Do you suspect irritating habits are sabotaging your image? Take action. Become bit more self-conscious. Watch how you behave in front of others and note their reaction to you. And note the following:
1. Don’t skimp on praise
“You rarely compliment me on job I think I’ve done well.” Everyone responds well to praise. One or two compliments won’t take much of your time, but will do wonders for morale.
2. Be decisive when decisions are required
“You avoid making decisions.” Is it your poor decision-making ability or simply procrastination? If the former, then study more about decision making. Also clarify with your staff where your decision-making responsibility ends and theirs begins. If the latter, then there are occasions when problem is best attacked after you’ve had time thinking about it, just as there are instances when lack of action will inflame the issue. Make decisions based on available information.
3. Be available when needed
“You’re always too inaccessible.” Make yourself available for urgent matters and at least be accessible by appointment for non-urgent issues. Don’t go overboard however, an open-door policy gets time-consuming.
“You never seem to be listening to what I say.” We don’t always hear what others are saying to us; we fidget, look elsewhere, shuffle paper – visual clues that reflect an attitude of less than full attention to the speaker.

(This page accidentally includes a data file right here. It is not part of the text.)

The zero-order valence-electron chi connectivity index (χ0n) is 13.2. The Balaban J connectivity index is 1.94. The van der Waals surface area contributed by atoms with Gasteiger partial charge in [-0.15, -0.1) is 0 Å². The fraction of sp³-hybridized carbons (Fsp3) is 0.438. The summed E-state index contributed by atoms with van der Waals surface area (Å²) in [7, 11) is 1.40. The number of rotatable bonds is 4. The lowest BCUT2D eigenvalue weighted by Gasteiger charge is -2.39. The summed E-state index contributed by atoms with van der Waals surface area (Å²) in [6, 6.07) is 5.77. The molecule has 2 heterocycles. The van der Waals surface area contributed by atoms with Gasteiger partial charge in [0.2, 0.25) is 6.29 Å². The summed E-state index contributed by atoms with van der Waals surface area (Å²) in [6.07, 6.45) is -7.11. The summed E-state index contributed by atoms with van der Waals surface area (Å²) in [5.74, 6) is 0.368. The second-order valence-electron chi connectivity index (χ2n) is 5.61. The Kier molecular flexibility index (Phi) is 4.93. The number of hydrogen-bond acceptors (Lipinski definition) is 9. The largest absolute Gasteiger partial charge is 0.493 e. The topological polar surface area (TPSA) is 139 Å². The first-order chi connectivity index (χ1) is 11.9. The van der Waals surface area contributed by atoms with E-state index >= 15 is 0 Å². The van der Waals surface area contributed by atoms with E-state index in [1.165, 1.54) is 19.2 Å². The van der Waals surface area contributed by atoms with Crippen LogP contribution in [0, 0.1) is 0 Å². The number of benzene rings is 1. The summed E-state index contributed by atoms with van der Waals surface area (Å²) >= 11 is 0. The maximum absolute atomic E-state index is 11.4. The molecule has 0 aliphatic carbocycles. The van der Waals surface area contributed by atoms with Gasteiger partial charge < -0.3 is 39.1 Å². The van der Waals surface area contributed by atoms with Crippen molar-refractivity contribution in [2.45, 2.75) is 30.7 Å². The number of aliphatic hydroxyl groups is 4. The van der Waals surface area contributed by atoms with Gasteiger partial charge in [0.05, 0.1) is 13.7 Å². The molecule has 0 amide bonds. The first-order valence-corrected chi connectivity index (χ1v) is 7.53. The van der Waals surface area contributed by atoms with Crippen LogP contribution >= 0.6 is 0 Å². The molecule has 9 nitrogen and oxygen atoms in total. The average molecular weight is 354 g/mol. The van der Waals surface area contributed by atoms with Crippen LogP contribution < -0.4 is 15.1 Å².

5. Stand by what you say
“You say something – and then deny it later.” To ensure your statements aren’t misinterpreted, keep notes of meetings and ensure all participants get copy of relevant minutes.
6. Hold those calls
“You always take phone calls during meetings.” Accept inwards calls only in dire emergencies. Show colleagues you consider their discussion important.
7. Let them get on with the job
“You won’t let me do my job – you’re always interfering.” Encourage staff to complain to you when they feel you’re interfering, but use the occasion to discuss the reasons for your involvement.
8. Don’t play favourites
“You play favourites.” There’s no quicker path to sagging staff morale than showing favouritism in your daily relationships with staff. Of course some are brighter, more dependable and more personable than others, but try and guard against displays of personal bias.
9. Keep in touch with what’s going on
“You’re out of touch with what’s going on in the workplace.” Try to schedule few periods month at the workface.
10. Be open to ideas
“You always pooh-pooh our ideas.” Do you kill ideas because they challenge the status quo? If an idea is clearly poor, do you enjoy shooting down the originator’s kite, or do you haul it down with tact? Creativity is not the exclusive province of the talented few. By word and deed, it’s your job to encourage creativity to flourish in the workplace.
From Just about Everything Manager Needs to Know, by Neil Flanagan & Jarvis Finger, Plum Press. Copy information to email:[email protected]; fax: (04) 528 9916